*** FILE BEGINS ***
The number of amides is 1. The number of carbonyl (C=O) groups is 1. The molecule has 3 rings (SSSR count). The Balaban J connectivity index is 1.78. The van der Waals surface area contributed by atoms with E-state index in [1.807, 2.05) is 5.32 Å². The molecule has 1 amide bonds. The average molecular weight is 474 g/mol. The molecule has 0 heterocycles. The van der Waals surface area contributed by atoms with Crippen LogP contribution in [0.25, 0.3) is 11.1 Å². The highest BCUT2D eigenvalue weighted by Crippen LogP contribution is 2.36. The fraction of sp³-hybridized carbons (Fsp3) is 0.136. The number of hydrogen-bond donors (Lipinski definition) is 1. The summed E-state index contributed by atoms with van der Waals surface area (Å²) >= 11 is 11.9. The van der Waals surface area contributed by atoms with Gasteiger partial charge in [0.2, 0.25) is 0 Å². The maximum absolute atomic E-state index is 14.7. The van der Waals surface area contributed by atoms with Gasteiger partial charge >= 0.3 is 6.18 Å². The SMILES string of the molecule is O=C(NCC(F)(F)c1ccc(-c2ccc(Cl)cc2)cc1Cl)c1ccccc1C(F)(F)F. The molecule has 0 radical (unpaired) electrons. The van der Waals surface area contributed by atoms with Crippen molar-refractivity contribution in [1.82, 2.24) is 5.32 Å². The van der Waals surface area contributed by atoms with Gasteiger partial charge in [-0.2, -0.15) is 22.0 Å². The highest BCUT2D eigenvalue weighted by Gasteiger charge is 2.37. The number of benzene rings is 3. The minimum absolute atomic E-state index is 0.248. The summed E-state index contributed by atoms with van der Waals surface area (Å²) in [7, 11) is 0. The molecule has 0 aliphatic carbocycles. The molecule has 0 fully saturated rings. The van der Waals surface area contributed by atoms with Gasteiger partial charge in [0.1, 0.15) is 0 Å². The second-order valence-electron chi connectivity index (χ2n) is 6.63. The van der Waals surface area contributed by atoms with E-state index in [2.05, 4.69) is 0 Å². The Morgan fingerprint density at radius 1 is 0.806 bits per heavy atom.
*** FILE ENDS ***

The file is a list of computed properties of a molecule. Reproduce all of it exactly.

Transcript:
The number of amides is 1. The number of carbonyl (C=O) groups is 1. The molecule has 3 rings (SSSR count). The Balaban J connectivity index is 1.78. The van der Waals surface area contributed by atoms with E-state index in [1.807, 2.05) is 5.32 Å². The molecule has 1 amide bonds. The average molecular weight is 474 g/mol. The molecule has 0 heterocycles. The van der Waals surface area contributed by atoms with Crippen LogP contribution in [0.25, 0.3) is 11.1 Å². The highest BCUT2D eigenvalue weighted by Crippen LogP contribution is 2.36. The fraction of sp³-hybridized carbons (Fsp3) is 0.136. The number of hydrogen-bond donors (Lipinski definition) is 1. The summed E-state index contributed by atoms with van der Waals surface area (Å²) >= 11 is 11.9. The van der Waals surface area contributed by atoms with Gasteiger partial charge in [0.2, 0.25) is 0 Å². The maximum absolute atomic E-state index is 14.7. The van der Waals surface area contributed by atoms with Gasteiger partial charge >= 0.3 is 6.18 Å². The SMILES string of the molecule is O=C(NCC(F)(F)c1ccc(-c2ccc(Cl)cc2)cc1Cl)c1ccccc1C(F)(F)F. The molecule has 0 radical (unpaired) electrons. The van der Waals surface area contributed by atoms with Crippen molar-refractivity contribution in [1.82, 2.24) is 5.32 Å². The van der Waals surface area contributed by atoms with Gasteiger partial charge in [-0.2, -0.15) is 22.0 Å². The highest BCUT2D eigenvalue weighted by Gasteiger charge is 2.37. The number of benzene rings is 3. The minimum absolute atomic E-state index is 0.248. The summed E-state index contributed by atoms with van der Waals surface area (Å²) in [7, 11) is 0. The molecule has 0 aliphatic carbocycles. The molecule has 0 fully saturated rings. The van der Waals surface area contributed by atoms with Gasteiger partial charge in [0.1, 0.15) is 0 Å². The second-order valence-electron chi connectivity index (χ2n) is 6.63. The van der Waals surface area contributed by atoms with E-state index in [2.05, 4.69) is 0 Å². The Morgan fingerprint density at radius 1 is 0.806 bits per heavy atom.